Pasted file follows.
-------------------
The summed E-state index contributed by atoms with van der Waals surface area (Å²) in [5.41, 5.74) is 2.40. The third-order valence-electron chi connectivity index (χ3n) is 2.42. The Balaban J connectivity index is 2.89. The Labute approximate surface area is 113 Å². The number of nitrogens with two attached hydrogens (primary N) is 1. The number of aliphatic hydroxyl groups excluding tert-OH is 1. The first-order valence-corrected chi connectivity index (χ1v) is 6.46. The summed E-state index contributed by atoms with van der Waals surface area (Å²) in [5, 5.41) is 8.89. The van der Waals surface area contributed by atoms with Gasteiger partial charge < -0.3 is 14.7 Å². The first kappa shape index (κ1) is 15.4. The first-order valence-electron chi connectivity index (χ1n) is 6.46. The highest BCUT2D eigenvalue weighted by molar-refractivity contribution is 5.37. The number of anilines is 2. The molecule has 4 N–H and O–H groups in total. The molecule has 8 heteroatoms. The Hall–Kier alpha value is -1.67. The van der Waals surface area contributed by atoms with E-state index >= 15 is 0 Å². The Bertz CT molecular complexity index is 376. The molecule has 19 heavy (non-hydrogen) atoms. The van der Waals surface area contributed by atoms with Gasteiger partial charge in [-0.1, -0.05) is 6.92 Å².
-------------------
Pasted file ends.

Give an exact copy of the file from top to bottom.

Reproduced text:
The summed E-state index contributed by atoms with van der Waals surface area (Å²) in [5.41, 5.74) is 2.40. The third-order valence-electron chi connectivity index (χ3n) is 2.42. The Balaban J connectivity index is 2.89. The Labute approximate surface area is 113 Å². The number of nitrogens with two attached hydrogens (primary N) is 1. The number of aliphatic hydroxyl groups excluding tert-OH is 1. The first-order valence-corrected chi connectivity index (χ1v) is 6.46. The summed E-state index contributed by atoms with van der Waals surface area (Å²) in [5, 5.41) is 8.89. The van der Waals surface area contributed by atoms with Gasteiger partial charge < -0.3 is 14.7 Å². The first kappa shape index (κ1) is 15.4. The first-order valence-electron chi connectivity index (χ1n) is 6.46. The highest BCUT2D eigenvalue weighted by molar-refractivity contribution is 5.37. The number of anilines is 2. The molecule has 4 N–H and O–H groups in total. The molecule has 8 heteroatoms. The Hall–Kier alpha value is -1.67. The van der Waals surface area contributed by atoms with E-state index >= 15 is 0 Å². The Bertz CT molecular complexity index is 376. The molecule has 19 heavy (non-hydrogen) atoms. The van der Waals surface area contributed by atoms with Gasteiger partial charge in [-0.1, -0.05) is 6.92 Å².